Monday, August 28, 2006
Auditor Angst: Blog Report On Armijo's Problems Confirmed; Dems Cornered; R's Salivate; The Inside Story Is Up Next
The New Mexico Democratic Party and its chairman, John Wertheim, are under maximum political pressure as the candidacy of state auditor candidate Jeff Armijo begins to implode and threatens to cast yet another ethics shadow over the state's majority party. Allegations that Armijo made unwanted sexual advances towards two young women in two separate incidents, a story first referenced here, but initially dismissed by the chairman as "unsubstantiated and unattributed rumors in the blogosphere," have now been confirmed by the Albuquerque Tribune. Reacting to our blog, the chairman went further out on the limb and asserted: "Jeff Armijo will be the next auditor of the state of New Mexico."
Maybe so, but Wertheim started singing a different tune when the Tribune Saturday followed up on our report in a front-page spread.
A 21 year old woman told police she was doing volunteer work for Armijo at his home on August 3 when Armijo removed her from her chair, removed some of her clothing, held her down on the floor and inappropriately touched her, though she told him to stop. She then called the police, reported the Trib which also reports on a similar incident in 2003 involving Armijo and an 18 year old woman.
"The Democratic party will not tolerate sexual violence of any kind" Wertheim said of the incidents, one of which is under review by the Bernalillo county district attorney.
Armijo is denying any wrongdoing, saying an investigation will clear his name and that his candidacy will continue.
Is this a prelude to Armijo's withdrawal? Wertheim pushed, but did not shove: "It is premature for me to pass judgment on the allegations in these police reports today, without further consideration..."
But what is going to have to be rendered by Wertheim is not a legal judgment, but a political one. By that standard, he seems in peril of falling even further behind the curve.
THE ANALYSTS WEIGH IN
"It is extremely damaging and probably a fatal blow to Armijo's candidacy given the backdrop of corruption charges facing the two ex-Treasurers. The public is simply fed up. It is hard to see how the Democrats keep Jeff on the ticket, especially with the stakes so high in the (Madrid-Wilson) congressional race," analyzed veteran Democratic pollster and blog analyst Harry Pavlides.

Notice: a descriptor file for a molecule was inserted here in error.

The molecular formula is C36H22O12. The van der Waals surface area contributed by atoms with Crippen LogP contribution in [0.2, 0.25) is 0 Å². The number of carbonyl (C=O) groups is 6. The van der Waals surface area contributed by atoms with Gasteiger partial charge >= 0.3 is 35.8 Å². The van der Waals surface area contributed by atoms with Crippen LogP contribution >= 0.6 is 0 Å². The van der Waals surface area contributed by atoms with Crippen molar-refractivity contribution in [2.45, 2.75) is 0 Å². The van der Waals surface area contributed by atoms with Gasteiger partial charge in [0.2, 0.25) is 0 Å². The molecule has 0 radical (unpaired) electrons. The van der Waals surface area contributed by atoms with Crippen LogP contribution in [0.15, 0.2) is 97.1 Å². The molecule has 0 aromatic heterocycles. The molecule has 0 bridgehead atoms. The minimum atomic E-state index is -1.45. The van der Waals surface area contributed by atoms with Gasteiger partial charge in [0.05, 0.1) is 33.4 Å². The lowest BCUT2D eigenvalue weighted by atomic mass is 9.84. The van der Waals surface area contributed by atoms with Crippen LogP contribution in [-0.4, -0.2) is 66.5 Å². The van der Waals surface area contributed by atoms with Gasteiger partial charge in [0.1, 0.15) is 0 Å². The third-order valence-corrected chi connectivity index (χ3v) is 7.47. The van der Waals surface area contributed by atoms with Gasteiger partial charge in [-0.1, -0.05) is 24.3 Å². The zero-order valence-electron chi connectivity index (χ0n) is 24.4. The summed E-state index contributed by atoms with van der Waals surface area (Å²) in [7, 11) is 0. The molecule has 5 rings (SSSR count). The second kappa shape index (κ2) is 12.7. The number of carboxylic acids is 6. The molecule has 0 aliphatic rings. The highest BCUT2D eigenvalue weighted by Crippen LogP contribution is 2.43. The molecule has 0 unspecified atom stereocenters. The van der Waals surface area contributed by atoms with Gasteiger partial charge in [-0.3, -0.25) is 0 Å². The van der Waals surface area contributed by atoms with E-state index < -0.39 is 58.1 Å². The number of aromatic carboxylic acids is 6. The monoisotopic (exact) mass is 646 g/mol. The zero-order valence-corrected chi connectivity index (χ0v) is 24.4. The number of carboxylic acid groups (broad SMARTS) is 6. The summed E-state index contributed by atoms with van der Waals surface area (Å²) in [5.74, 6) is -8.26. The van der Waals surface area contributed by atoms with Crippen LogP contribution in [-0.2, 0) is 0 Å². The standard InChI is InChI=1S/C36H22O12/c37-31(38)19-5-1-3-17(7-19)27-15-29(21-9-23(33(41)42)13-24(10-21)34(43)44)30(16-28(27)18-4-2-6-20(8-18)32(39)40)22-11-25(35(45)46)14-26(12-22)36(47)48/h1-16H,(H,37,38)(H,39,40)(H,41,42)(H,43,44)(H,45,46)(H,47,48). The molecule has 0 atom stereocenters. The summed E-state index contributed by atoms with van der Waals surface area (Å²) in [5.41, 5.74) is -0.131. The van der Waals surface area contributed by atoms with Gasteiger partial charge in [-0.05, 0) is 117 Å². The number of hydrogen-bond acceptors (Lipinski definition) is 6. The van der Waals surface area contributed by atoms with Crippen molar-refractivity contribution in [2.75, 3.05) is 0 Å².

If Armijo did drop his candidacy the Democratic Central Committee would name a replacement. The deadline for doing so is September 12.
Republican Bruce Donisthorpe, another of our blog analysts for the 06' election cycle and a former top aide to the late Congressman Joe Skeen, said his political instincts tell him, "this is game set and match."
If Armijo doesn't get out, Republican Lorenzo Garcia is likely the next auditor. There's also impact on the Madrid-Wilson race. Heather could benefit as she is already running on state ethics problems. It's a political nightmare. Wertheim can't pull back fast enough. His first reaction was to go into the bunker, but the bombs are falling and the bunker is busted. They need to act," argued the R expert.
Still, New Mexico has shown a broad tolerance (some might say bizarre tolerance) for alleged or proven ethics lapses on the part of their public officials which is giving the Armijo camp hope that this too shall pass.
The man who stands to benefit the most from Armijo's woes is GOP auditor candidate Lorenzo Garcia, but in a phone interview from an ABQ GOP rally Saturday, Garcia was careful not to gloat. And why should he? Why get in the way of your opponent self-destructing?
"The Democratic party is going to have to make a decision on this. It will have to play out. It could be resolved or it could drag on." Garcia told me.
But R Garcia was quick with a possible replacement if Armijo goes away--the Democrat who lost to Armijo in the June primary--Rio Rancho's Tom Buckner.
"Tom would be a great candidate. I respect him. We would have a vigorous debate but the voters would be the winners, regardless of who won our contest," said Garcia.
THE BOTTOM LINES
As the titular head of the party, the Armijo problem, as we blogged last week, will end up on the desk of Big Bill. What will he do, if anything, over charges that could taint the entire ticket, even as the retrial of ex-Treasurer Vigil soon plays in the background?
What of the sexual nature of the charges and their particular impact on female voters? And what about his Presidential bid? The national press always likes a dishy sex angle. It is not a pretty picture. And throw in a bomb from the R's who are charging that the Guv advanced Armijo's candidacy because he really wants a weak state auditor so oversight of the executive is weakened.
The Guv and Chairman Wertheim had the opportunity to nip the situation in the bud months ago, even before Buckner started ringing the bell and the Democratic labor unions refused to endorse Jeff. They are now left in a puddle of their own political miscalculation, facing the prospect of turning over the auditor position to the GOP for the first time in 40 years and, more importantly, further endangering a Democratic congressional candidacy that could be crucial to their party assuming power in the United States government.
With all due respect to Chairman Wertheim, none of this is a "rumor of the blogosphere." This is cold, hard reality. The voters must judge who is the best person to serve as the ethical and financial watchdog over billions of their dollars. Political parties were formed to assist in that task. The moral of the Armijo-Wertheim-Big Bill tale is that failure to act is an action.
(c)NM POLITICS WITH JOE MONAHAN 2006
Not for reproduction without permission of the author